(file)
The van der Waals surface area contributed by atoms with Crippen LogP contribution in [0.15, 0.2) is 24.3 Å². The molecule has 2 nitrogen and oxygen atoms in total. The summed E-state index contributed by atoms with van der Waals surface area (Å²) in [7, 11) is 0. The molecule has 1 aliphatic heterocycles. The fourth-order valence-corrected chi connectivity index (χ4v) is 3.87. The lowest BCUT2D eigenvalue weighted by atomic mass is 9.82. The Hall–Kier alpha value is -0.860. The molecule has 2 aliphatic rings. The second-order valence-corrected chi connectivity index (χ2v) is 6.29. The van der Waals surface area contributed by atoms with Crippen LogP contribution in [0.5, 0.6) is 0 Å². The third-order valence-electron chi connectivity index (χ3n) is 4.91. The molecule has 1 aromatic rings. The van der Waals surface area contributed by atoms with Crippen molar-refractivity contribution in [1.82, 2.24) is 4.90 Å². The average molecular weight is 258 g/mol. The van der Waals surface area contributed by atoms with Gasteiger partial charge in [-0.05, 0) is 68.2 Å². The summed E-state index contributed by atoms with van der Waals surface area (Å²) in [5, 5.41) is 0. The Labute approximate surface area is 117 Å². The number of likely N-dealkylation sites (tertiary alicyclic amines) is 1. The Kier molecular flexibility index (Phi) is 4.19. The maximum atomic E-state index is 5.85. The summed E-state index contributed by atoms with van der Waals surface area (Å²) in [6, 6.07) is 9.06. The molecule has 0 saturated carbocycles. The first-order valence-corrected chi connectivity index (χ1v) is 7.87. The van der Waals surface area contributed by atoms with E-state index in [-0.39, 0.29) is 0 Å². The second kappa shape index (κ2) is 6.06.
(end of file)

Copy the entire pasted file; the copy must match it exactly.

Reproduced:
The van der Waals surface area contributed by atoms with Crippen LogP contribution in [0.15, 0.2) is 24.3 Å². The molecule has 2 nitrogen and oxygen atoms in total. The summed E-state index contributed by atoms with van der Waals surface area (Å²) in [7, 11) is 0. The molecule has 1 aliphatic heterocycles. The fourth-order valence-corrected chi connectivity index (χ4v) is 3.87. The lowest BCUT2D eigenvalue weighted by atomic mass is 9.82. The Hall–Kier alpha value is -0.860. The molecule has 2 aliphatic rings. The second-order valence-corrected chi connectivity index (χ2v) is 6.29. The van der Waals surface area contributed by atoms with Crippen LogP contribution in [0.5, 0.6) is 0 Å². The third-order valence-electron chi connectivity index (χ3n) is 4.91. The molecule has 1 aromatic rings. The van der Waals surface area contributed by atoms with Crippen molar-refractivity contribution in [1.82, 2.24) is 4.90 Å². The average molecular weight is 258 g/mol. The van der Waals surface area contributed by atoms with Gasteiger partial charge in [-0.05, 0) is 68.2 Å². The summed E-state index contributed by atoms with van der Waals surface area (Å²) in [5, 5.41) is 0. The Labute approximate surface area is 117 Å². The number of likely N-dealkylation sites (tertiary alicyclic amines) is 1. The Kier molecular flexibility index (Phi) is 4.19. The maximum atomic E-state index is 5.85. The summed E-state index contributed by atoms with van der Waals surface area (Å²) in [6, 6.07) is 9.06. The molecule has 0 saturated carbocycles. The first-order valence-corrected chi connectivity index (χ1v) is 7.87. The van der Waals surface area contributed by atoms with E-state index in [-0.39, 0.29) is 0 Å². The second kappa shape index (κ2) is 6.06.